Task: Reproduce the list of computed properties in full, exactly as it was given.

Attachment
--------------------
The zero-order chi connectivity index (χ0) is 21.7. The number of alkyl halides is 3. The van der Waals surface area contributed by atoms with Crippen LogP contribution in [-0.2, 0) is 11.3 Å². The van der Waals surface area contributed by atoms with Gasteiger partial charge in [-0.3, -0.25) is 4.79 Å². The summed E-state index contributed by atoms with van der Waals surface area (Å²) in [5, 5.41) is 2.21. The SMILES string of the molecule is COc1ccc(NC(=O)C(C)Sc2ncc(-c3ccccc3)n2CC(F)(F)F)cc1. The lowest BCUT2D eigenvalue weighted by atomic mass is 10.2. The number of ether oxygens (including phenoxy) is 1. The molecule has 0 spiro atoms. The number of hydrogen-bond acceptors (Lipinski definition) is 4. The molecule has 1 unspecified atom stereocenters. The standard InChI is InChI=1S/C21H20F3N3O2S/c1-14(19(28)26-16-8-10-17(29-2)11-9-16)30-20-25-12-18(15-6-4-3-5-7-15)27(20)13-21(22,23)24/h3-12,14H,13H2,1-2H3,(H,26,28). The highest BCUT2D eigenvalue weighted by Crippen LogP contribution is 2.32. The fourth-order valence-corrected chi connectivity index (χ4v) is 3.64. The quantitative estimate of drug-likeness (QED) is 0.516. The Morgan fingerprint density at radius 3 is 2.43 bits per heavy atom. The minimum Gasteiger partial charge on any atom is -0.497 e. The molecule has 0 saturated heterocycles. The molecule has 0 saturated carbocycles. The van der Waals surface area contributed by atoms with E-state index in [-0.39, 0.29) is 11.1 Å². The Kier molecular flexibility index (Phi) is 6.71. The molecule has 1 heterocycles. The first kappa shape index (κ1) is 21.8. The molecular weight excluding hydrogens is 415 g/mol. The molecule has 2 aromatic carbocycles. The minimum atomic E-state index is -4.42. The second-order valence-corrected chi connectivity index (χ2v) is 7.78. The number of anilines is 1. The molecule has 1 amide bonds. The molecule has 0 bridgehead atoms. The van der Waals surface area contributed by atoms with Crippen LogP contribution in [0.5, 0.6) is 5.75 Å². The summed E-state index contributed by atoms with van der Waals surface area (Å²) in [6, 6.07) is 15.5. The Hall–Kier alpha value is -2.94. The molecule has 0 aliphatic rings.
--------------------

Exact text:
The zero-order chi connectivity index (χ0) is 21.7. The number of alkyl halides is 3. The van der Waals surface area contributed by atoms with Crippen LogP contribution in [-0.2, 0) is 11.3 Å². The van der Waals surface area contributed by atoms with Gasteiger partial charge in [-0.3, -0.25) is 4.79 Å². The summed E-state index contributed by atoms with van der Waals surface area (Å²) in [5, 5.41) is 2.21. The SMILES string of the molecule is COc1ccc(NC(=O)C(C)Sc2ncc(-c3ccccc3)n2CC(F)(F)F)cc1. The lowest BCUT2D eigenvalue weighted by atomic mass is 10.2. The number of ether oxygens (including phenoxy) is 1. The molecule has 0 spiro atoms. The number of hydrogen-bond acceptors (Lipinski definition) is 4. The molecule has 1 unspecified atom stereocenters. The standard InChI is InChI=1S/C21H20F3N3O2S/c1-14(19(28)26-16-8-10-17(29-2)11-9-16)30-20-25-12-18(15-6-4-3-5-7-15)27(20)13-21(22,23)24/h3-12,14H,13H2,1-2H3,(H,26,28). The highest BCUT2D eigenvalue weighted by Crippen LogP contribution is 2.32. The fourth-order valence-corrected chi connectivity index (χ4v) is 3.64. The quantitative estimate of drug-likeness (QED) is 0.516. The Morgan fingerprint density at radius 3 is 2.43 bits per heavy atom. The minimum Gasteiger partial charge on any atom is -0.497 e. The molecule has 0 saturated heterocycles. The molecule has 0 saturated carbocycles. The van der Waals surface area contributed by atoms with E-state index in [-0.39, 0.29) is 11.1 Å². The Kier molecular flexibility index (Phi) is 6.71. The molecule has 1 heterocycles. The first kappa shape index (κ1) is 21.8. The molecular weight excluding hydrogens is 415 g/mol. The molecule has 2 aromatic carbocycles. The minimum atomic E-state index is -4.42. The second-order valence-corrected chi connectivity index (χ2v) is 7.78. The number of anilines is 1. The molecule has 1 amide bonds. The molecule has 0 bridgehead atoms. The van der Waals surface area contributed by atoms with Crippen LogP contribution in [0.5, 0.6) is 5.75 Å². The summed E-state index contributed by atoms with van der Waals surface area (Å²) in [6, 6.07) is 15.5. The Hall–Kier alpha value is -2.94. The molecule has 0 aliphatic rings.